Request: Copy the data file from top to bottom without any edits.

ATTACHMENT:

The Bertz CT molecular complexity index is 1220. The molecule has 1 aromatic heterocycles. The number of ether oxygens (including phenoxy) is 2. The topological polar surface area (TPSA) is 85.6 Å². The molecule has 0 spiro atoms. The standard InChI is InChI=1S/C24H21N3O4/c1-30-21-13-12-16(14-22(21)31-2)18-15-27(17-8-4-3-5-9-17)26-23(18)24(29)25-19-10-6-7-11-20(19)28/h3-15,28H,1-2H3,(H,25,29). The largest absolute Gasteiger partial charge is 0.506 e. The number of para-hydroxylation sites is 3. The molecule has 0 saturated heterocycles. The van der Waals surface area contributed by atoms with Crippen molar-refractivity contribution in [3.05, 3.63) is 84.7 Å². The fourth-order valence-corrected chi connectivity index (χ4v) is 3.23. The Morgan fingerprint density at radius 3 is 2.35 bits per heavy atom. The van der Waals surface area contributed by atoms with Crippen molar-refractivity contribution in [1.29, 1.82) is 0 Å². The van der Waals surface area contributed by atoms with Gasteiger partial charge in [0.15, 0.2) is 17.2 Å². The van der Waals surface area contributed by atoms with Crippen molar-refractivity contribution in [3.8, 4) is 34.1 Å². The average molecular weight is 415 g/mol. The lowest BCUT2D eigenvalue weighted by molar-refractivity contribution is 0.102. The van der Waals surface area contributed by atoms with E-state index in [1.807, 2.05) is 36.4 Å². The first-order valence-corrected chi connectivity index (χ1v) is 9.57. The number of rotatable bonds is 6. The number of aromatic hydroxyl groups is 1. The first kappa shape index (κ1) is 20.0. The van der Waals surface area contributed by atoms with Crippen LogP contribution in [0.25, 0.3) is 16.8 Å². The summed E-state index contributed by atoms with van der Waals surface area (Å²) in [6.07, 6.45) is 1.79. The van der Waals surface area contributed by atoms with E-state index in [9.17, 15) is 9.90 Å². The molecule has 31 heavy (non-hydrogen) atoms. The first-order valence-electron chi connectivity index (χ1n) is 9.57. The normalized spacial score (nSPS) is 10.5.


The Bertz CT molecular complexity index is 1220. The molecule has 1 aromatic heterocycles. The number of ether oxygens (including phenoxy) is 2. The topological polar surface area (TPSA) is 85.6 Å². The molecule has 0 spiro atoms. The standard InChI is InChI=1S/C24H21N3O4/c1-30-21-13-12-16(14-22(21)31-2)18-15-27(17-8-4-3-5-9-17)26-23(18)24(29)25-19-10-6-7-11-20(19)28/h3-15,28H,1-2H3,(H,25,29). The largest absolute Gasteiger partial charge is 0.506 e. The number of para-hydroxylation sites is 3. The molecule has 0 saturated heterocycles. The van der Waals surface area contributed by atoms with Crippen molar-refractivity contribution in [3.05, 3.63) is 84.7 Å². The fourth-order valence-corrected chi connectivity index (χ4v) is 3.23. The Morgan fingerprint density at radius 3 is 2.35 bits per heavy atom. The van der Waals surface area contributed by atoms with Crippen molar-refractivity contribution in [1.29, 1.82) is 0 Å². The van der Waals surface area contributed by atoms with Gasteiger partial charge in [0.15, 0.2) is 17.2 Å². The van der Waals surface area contributed by atoms with Crippen molar-refractivity contribution in [3.8, 4) is 34.1 Å². The average molecular weight is 415 g/mol. The lowest BCUT2D eigenvalue weighted by molar-refractivity contribution is 0.102. The van der Waals surface area contributed by atoms with E-state index in [1.807, 2.05) is 36.4 Å². The first-order valence-corrected chi connectivity index (χ1v) is 9.57. The number of rotatable bonds is 6. The number of aromatic hydroxyl groups is 1. The first kappa shape index (κ1) is 20.0. The van der Waals surface area contributed by atoms with Crippen LogP contribution in [0.25, 0.3) is 16.8 Å². The summed E-state index contributed by atoms with van der Waals surface area (Å²) in [6.07, 6.45) is 1.79. The van der Waals surface area contributed by atoms with E-state index in [9.17, 15) is 9.90 Å². The molecule has 31 heavy (non-hydrogen) atoms. The first-order valence-electron chi connectivity index (χ1n) is 9.57. The normalized spacial score (nSPS) is 10.5.